Owning one of the best electric scooters is all about freedom: Freedom from having to use a bus or train, freedom to travel farther than you could on foot, and freedom from having to drive your car. Owning your own scooter also means freedom from having to find a rental scooter on the street and hoping it's charged up.
What's more, there's a lot more variety when you decide to buy your own electric scooter. You can spend less than $300 on a budget model, or splurge on a high-end $2,000 unit that screams along at 35 miles per hour. Or, you can get a super-light model that's ideal for taking on public transportation.
Whatever your reason for wanting one of the best electric scooters, we've tested a number of models all types to give you plenty of options when making your buying decision.
What are the best electric scooters?
After taking a number of models for a spin, we think the best electric scooter overall is the Unagi Model One (E500). This scooter has motors in each of its wheels, which allows it to cruise up hills better than the other models we tested. The Unagi has a large, bright display, easy to use controls, a built-in horn, and bright head- and taillights. It also has a sleek design that's sure to turn heads, and you can even get a custom skin as an add-on. However, the Unagi Model one is a pricey $990, though you can also find it for less, and Unagi lets you rent it for as low as $39 per month.
The best electric scooter for those on a budget is the GoTrax GLX V2. This scooter has fairly modest specs — a 250W motor and a range of just 12 miles — but it costs just $350, and will be more than enough for most people who only need to travel short distances.
If you need a scooter that can go the distance, we recommend the Segway Ninebot Kickscooter Max. While It weighs more than 40 pounds — heavier than most models — it has a battery that will last up to 40 miles on a charge, which is double that of many other scooters. And, it's powerful enough to get you up pretty steep hills.
Read on for all of our favorite picks for the best electric scooters.
The best electric scooters you can buy today
Thanks to its dual 250-watt motors, the Unagi Model One powers up hills with aplomb, zipping along twice as fast as other scooters with just a single motor. Using both motors (you can opt to use just one) causes the battery life to drop significantly lower than the scooter's advertised 15-mile range.
The Unagi also has a great display that's bright enough to easily see even in daylight; we also liked its intuitive controls and loud, electric-sounding horn. It has both head and taillights, the latter of which blinks rapidly when you hit the brakes.
We were also enamored with the Unagi's sleek design; its carbon-fiber front post changes in geometry from a circle to a triangular shape, making for an intriguing look. And, on Unagi's site, you can personalize the look with custom skins.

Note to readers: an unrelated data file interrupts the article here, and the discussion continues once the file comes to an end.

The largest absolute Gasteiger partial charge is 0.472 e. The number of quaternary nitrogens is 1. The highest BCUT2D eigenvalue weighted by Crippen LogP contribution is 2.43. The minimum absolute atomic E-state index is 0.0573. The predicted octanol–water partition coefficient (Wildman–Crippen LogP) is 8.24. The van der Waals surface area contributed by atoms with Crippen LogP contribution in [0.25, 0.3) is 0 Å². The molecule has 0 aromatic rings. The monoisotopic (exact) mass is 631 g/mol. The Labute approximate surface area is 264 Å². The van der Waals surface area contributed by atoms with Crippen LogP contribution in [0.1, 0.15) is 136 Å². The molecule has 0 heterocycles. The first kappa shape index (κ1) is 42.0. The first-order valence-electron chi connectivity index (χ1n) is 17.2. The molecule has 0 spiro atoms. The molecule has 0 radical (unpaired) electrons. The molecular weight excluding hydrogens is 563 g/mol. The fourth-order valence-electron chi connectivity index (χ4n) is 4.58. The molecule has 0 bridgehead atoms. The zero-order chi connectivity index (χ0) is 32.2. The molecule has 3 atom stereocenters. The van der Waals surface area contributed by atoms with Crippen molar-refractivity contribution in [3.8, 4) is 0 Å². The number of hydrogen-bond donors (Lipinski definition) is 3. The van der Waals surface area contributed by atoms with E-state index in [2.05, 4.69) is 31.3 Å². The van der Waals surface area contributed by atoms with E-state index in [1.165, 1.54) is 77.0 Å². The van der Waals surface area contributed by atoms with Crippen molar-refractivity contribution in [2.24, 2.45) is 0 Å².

All of this comes at a price: The Model One costs $990. However, Unagi now has a scooter rental program (opens in new tab) in New York, LA, Austin, Miami, Nashville, Phoenix, Seattle, and San Francisco, which lets you rent one of its scooters for $49/month, or $39/month with an annual subscription.
Read our full Unagi Model One review.
For those with modest needs and modest budgets, the GoTrax GXL V2 is a great scooter. It's not the fastest, nor does it have a particularly long range, but it's powerful enough to scoot you around economically and comfortably.
We especially liked the GXL V2's large 8.5-inch air-filled tires, which smoothed the ride, and it has nice, grippy brakes, which will bring you to a stop in no time. While it's 250W motor won't win you any races, it was still strong enough to get us around at about 15 MPH. It did struggle up hills, though. But if all you need is an inexpensive scooter to get you around your neighborhood, this is a great model to check out.
Read our full GoTrax GXL V2 review.
The Segway Ninebot Kickscooter Max is large and heavy — more than 40 pounds — but it's all battery weight. With an estimated range of 40 miles, the Kickscooter Max has more than double the range of most other scooters, making it the best electric scooter for those who have long rides.
And, with a powerful rear-wheel drive 350-Watt motor and large 10-inch inflatable tires, the Kickscooter Max will not only be able to get up hills with ease, but do so comfortably, too. In our tests, it was second only to the Unagi in maintaining its speed as we went up steep inclines. We also really liked the Kickscooter Max's bell, which was beefy and loud enough to clear people out of our path.
Read our full Segway Ninebot Kickscooter Max review.
The Swagtron Swagger 5 Elite is another affordable scooter, though this one is a little faster at a top speed of 18 mph. It's well-equipped, with a collapsible chassis, a 250-watt motor, and an air-filled front tire, which makes for a smooth ride.
The Swagger 5 weighs 27.5 pounds and supports up to 320 pounds on the journey. It also comes with a shock-absorbent spring and a phone mount, which you can use to monitor the Swagger's top speed and battery power along with the Swagtron companion app. However, its range is a bit more limited, and it struggles up hills more than scooters such as the Glion Dolly.
Read our full Swagtron Swagger 5 review.
Because of its ultra-folding design, the Glion Dolly is the best electric scooter for those who have to take it on public transportation. The Dolly is foldable, and at 27.3 pounds, it's light enough to cart up a flight of stairs on your way home. It can reach top speeds of 15 miles per hour and lasts for about 15 miles of roaming, which makes it a good fit for small city dwellers.